Motivation & The Connectivity Challenge

We Know You Can Do It!

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January 2020 Issue
by Carrie Lewis

Every year after Christmas has passed and the New Year is dawning, most of us begin some sort of self-reflection. Maybe we want to shed some weight, or start making the people in our lives more of a priority. The key ingredient to any of these resolutions ultimately is motivation.

Finding motivation can be a challenge for both old and young alike, but keeping the motivation is wherein the challenge lies. The old adage “A body at rest tends to stay at rest, and a body in motion tends to stay in motion” is a scientific truth we can put to the test on a daily basis. It could be something like starting small and walking around the block in our neighborhood, or for someone with painful arthritis, a goal could be simply making it to the mailbox once a day to check it. There is no shame in starting small with these steps.

Another good thing we all say over the holidays to our families is that we wish we saw them more and how good it is to catch up. The toil of our work and home life, coupled with our smartphone habits, seems to take precedence most days. I always type “Happy Birthday” to my distant family, but because I have become accustomed to preferring texting to talking on the phone, I rarely dial them to hear their voices. This is something that I am motivated to work on this year. I am going to call my family more. I have many elderly family members who are not local and do not text or use smartphones. I feel like I am connected because I can see and “like” their 96th birthday pics posted by their daughter on Facebook and Instagram, but I am not directly connected. Prior to Thanksgiving I hadn’t spoken to them in months since I saw them in their assisted living residence in Dublin, Ga., my hometown. We all feel so connected because of social media but in reality, we are losing touch with the beauty of hearing the voices of our loved ones.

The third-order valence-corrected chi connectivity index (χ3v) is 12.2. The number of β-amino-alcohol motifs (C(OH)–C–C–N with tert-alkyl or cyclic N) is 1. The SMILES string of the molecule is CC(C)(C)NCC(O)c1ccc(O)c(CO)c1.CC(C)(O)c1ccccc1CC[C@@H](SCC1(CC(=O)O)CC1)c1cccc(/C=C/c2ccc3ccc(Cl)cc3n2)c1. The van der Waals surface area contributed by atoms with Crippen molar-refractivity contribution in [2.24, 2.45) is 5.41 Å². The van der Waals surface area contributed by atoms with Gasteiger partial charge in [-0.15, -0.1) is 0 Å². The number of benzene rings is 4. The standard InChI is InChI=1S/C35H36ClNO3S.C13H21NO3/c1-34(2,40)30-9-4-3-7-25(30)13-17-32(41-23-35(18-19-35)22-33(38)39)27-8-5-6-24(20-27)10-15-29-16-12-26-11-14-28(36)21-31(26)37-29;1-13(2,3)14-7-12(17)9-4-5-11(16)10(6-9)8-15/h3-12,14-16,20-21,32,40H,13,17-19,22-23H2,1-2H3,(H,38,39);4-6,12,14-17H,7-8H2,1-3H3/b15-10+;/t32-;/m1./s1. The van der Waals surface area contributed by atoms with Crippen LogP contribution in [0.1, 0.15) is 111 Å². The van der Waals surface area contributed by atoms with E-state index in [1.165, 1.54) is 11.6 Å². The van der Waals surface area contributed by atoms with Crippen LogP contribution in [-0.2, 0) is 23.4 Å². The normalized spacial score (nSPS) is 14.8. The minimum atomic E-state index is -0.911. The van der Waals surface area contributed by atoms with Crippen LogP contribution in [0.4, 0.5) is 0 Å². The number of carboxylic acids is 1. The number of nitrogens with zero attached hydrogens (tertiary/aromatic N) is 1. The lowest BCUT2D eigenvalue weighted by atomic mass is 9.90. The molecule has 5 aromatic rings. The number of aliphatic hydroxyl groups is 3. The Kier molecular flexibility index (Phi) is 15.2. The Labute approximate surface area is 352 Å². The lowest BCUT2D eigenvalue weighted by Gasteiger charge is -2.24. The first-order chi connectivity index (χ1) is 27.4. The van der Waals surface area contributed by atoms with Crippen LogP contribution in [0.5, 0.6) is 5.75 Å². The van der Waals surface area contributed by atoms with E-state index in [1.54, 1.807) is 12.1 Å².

Motivation doesn’t come easy. It is easy to forget the things we said we were going to do in January, which is why forming habits is so important. We can put these phones we are glued to to good use by utilizing our phone’s calendar to create recurring events. It could be “go for a walk” from 5:15 until 6:00 daily or every other day. It could be a reminder to call a loved one by checking-in weekly at 7: 00 pm on Thursday. Adding reminders creates accountability no matter how big or small your goals are for 2020.

Why not join me in this motivational challenge? I’m going to check-in with myself quarterly to ensure my new habits are becoming routine. As these small steps become bigger ones, they could be vital to both our anticipated success and communication with loved ones.

Aging0619 CarrieLewis

 

Carrie Lewis is the Regional Administrator for Georgia Living Senior Home Care’s South Coastal Region. She lives in Brunswick with her two daughters and is active in the Junior League, Rotary Club of Brunswick, Alzheimer’s Assoc. of Coastal Georgia and her church, St. Francis Xavier. Follow her company on Facebook @GLSHCSCR or call 912-409-6146. Email: This email address is being protected from spambots. You need JavaScript enabled to view it..

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